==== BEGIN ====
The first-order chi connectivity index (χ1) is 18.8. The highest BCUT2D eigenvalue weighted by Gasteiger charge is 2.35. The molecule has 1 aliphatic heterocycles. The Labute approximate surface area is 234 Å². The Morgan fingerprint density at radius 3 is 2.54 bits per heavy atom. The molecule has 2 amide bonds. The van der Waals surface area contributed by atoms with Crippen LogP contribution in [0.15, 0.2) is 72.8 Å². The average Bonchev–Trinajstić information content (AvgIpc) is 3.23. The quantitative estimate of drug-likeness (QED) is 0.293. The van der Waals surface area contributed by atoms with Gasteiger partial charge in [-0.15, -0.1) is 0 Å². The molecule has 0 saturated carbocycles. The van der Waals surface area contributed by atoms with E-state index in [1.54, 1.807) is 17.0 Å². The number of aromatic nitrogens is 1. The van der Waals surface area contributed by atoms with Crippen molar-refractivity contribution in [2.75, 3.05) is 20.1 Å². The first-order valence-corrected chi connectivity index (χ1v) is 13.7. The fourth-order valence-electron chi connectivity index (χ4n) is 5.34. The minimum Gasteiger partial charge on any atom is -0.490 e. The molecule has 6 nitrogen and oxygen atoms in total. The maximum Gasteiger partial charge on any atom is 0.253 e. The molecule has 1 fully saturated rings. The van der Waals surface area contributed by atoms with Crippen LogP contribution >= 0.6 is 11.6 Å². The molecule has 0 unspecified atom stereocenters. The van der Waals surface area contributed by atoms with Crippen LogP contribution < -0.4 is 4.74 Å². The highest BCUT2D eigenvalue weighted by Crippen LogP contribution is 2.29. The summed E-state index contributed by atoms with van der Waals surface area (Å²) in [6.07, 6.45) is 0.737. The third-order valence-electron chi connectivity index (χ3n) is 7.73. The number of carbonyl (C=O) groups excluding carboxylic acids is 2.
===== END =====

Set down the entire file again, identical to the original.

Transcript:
The first-order chi connectivity index (χ1) is 18.8. The highest BCUT2D eigenvalue weighted by Gasteiger charge is 2.35. The molecule has 1 aliphatic heterocycles. The Labute approximate surface area is 234 Å². The Morgan fingerprint density at radius 3 is 2.54 bits per heavy atom. The molecule has 2 amide bonds. The van der Waals surface area contributed by atoms with Crippen LogP contribution in [0.15, 0.2) is 72.8 Å². The average Bonchev–Trinajstić information content (AvgIpc) is 3.23. The quantitative estimate of drug-likeness (QED) is 0.293. The van der Waals surface area contributed by atoms with Gasteiger partial charge in [-0.15, -0.1) is 0 Å². The molecule has 0 saturated carbocycles. The van der Waals surface area contributed by atoms with E-state index in [1.54, 1.807) is 17.0 Å². The number of aromatic nitrogens is 1. The van der Waals surface area contributed by atoms with Crippen molar-refractivity contribution in [2.75, 3.05) is 20.1 Å². The first-order valence-corrected chi connectivity index (χ1v) is 13.7. The fourth-order valence-electron chi connectivity index (χ4n) is 5.34. The minimum Gasteiger partial charge on any atom is -0.490 e. The molecule has 6 nitrogen and oxygen atoms in total. The maximum Gasteiger partial charge on any atom is 0.253 e. The molecule has 1 fully saturated rings. The van der Waals surface area contributed by atoms with Crippen LogP contribution >= 0.6 is 11.6 Å². The molecule has 0 unspecified atom stereocenters. The van der Waals surface area contributed by atoms with Crippen LogP contribution < -0.4 is 4.74 Å². The highest BCUT2D eigenvalue weighted by Crippen LogP contribution is 2.29. The summed E-state index contributed by atoms with van der Waals surface area (Å²) in [6.07, 6.45) is 0.737. The third-order valence-electron chi connectivity index (χ3n) is 7.73. The number of carbonyl (C=O) groups excluding carboxylic acids is 2.